The trail began as an uphill challenge. Through rocks and narrow pathways we reached the first of two set of stairs. The stairs were breathtaking both in appearance and physical demands. We couldn’t help but ask each other how the trail builders managed to haul so much lumber into the forest to build the steps. As we are not in the greatest shape, the trek to the top took us close to two hours. Once we reached the top the work wasn’t over. It was quite some time before we approached the first scenic lookout.

The beauty of Greenstone was instantly apparent as we looked out from the Palisades scenic lookouts. None of us could believe how high we had come and how far we could now see. Boreal forest, cliff faces, Orient Bay, and Brouse Lake stared back at us as we looked out across the countryside.

We continued past the lookouts and finally came to our destination: the waterfall! The stream was no wider than a piece of paper as not much water is running in the middle of summer. We laughed at ourselves and promised each other to return again in the spring. We took a well deserved break next to the stream before trekking back down the trail. After a 7-km, five-hour hike, we were on our way back to Nipigon.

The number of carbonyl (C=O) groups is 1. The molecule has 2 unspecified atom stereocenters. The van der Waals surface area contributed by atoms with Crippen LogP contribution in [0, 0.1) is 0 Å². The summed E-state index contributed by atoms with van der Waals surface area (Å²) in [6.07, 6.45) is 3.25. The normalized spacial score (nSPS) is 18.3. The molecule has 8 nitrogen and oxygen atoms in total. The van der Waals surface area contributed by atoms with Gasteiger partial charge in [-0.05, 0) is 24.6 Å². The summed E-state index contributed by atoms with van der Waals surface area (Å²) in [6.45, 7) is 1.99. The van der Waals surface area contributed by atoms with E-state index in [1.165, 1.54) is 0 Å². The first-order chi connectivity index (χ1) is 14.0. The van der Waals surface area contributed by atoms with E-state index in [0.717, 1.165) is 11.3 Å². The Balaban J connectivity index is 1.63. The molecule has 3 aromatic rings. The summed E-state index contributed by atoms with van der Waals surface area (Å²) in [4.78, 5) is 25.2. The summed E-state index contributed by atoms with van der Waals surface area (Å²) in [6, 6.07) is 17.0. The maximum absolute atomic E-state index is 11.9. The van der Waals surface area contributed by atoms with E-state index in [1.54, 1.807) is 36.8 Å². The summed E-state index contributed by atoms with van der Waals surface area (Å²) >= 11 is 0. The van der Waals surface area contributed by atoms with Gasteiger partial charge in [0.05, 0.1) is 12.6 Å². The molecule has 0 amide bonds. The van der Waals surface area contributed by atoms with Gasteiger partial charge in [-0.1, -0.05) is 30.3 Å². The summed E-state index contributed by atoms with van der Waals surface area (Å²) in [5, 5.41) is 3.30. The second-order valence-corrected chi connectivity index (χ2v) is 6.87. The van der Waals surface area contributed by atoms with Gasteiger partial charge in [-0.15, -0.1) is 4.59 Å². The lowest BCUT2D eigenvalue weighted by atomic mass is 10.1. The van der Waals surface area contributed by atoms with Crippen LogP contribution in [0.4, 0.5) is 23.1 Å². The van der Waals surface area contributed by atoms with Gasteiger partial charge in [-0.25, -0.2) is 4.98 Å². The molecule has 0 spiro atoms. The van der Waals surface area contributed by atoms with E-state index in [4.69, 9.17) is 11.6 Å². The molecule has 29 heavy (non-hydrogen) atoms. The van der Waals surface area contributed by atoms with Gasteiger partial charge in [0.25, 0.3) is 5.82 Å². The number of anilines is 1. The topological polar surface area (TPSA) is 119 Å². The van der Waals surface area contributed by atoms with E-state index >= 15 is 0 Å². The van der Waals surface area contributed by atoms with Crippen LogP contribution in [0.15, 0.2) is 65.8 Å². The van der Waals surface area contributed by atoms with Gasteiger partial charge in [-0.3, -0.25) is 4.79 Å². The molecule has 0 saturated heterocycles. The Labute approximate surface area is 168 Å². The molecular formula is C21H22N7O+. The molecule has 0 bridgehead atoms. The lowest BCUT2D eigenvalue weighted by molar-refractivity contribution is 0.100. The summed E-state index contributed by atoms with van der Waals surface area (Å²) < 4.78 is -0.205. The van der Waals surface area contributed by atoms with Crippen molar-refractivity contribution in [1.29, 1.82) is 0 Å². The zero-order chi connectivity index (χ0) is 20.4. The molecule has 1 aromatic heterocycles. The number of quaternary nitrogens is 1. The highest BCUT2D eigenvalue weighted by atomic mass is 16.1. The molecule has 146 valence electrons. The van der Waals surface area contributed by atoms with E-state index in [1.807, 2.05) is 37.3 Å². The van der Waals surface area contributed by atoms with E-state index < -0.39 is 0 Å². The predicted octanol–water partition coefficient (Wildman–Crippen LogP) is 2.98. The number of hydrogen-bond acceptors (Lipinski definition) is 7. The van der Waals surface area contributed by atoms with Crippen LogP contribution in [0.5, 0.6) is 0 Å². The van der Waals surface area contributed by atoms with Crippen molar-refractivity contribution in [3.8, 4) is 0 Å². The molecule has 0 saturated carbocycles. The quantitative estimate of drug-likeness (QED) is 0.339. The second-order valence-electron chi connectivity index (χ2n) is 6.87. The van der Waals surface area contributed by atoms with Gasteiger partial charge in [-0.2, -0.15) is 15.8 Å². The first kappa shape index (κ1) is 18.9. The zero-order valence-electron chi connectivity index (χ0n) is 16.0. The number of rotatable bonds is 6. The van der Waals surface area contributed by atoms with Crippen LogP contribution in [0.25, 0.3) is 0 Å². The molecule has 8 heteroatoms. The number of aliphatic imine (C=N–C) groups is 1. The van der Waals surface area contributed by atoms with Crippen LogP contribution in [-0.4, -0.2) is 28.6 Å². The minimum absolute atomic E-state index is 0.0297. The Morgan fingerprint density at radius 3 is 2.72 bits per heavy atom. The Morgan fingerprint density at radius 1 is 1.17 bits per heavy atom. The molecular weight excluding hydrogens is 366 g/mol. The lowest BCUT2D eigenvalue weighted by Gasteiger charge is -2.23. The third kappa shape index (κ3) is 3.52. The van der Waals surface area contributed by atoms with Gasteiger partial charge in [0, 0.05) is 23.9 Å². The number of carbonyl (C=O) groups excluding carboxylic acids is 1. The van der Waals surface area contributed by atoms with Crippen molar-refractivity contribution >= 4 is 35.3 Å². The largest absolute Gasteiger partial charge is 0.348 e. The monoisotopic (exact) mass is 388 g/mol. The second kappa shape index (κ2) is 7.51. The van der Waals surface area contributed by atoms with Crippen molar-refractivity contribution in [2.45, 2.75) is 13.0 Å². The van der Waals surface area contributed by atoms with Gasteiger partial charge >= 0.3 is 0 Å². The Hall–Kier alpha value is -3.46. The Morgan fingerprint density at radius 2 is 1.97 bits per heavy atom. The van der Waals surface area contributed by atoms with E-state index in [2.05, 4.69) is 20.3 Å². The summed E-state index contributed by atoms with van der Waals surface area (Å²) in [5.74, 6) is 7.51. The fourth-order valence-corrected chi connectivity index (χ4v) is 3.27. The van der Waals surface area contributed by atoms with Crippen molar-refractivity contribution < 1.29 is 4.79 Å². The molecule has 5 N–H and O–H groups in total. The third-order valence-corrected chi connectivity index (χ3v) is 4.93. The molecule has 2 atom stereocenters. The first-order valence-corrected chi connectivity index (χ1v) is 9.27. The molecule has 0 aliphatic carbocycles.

This marked the end of our day. Although we were extremely exhausted we were excited to continue experiencing more hikes, bites, and sights from atop Lake Superior! Stay tuned for part 2 of my North Shore adventures.

About Dan Bevilacqua

Dan is the Executive Director of Ontario's Superior Country. Dan spends the majority of his free time fishing the Nipigon River with his friends and family while exploring the North Shore of Lake Superior.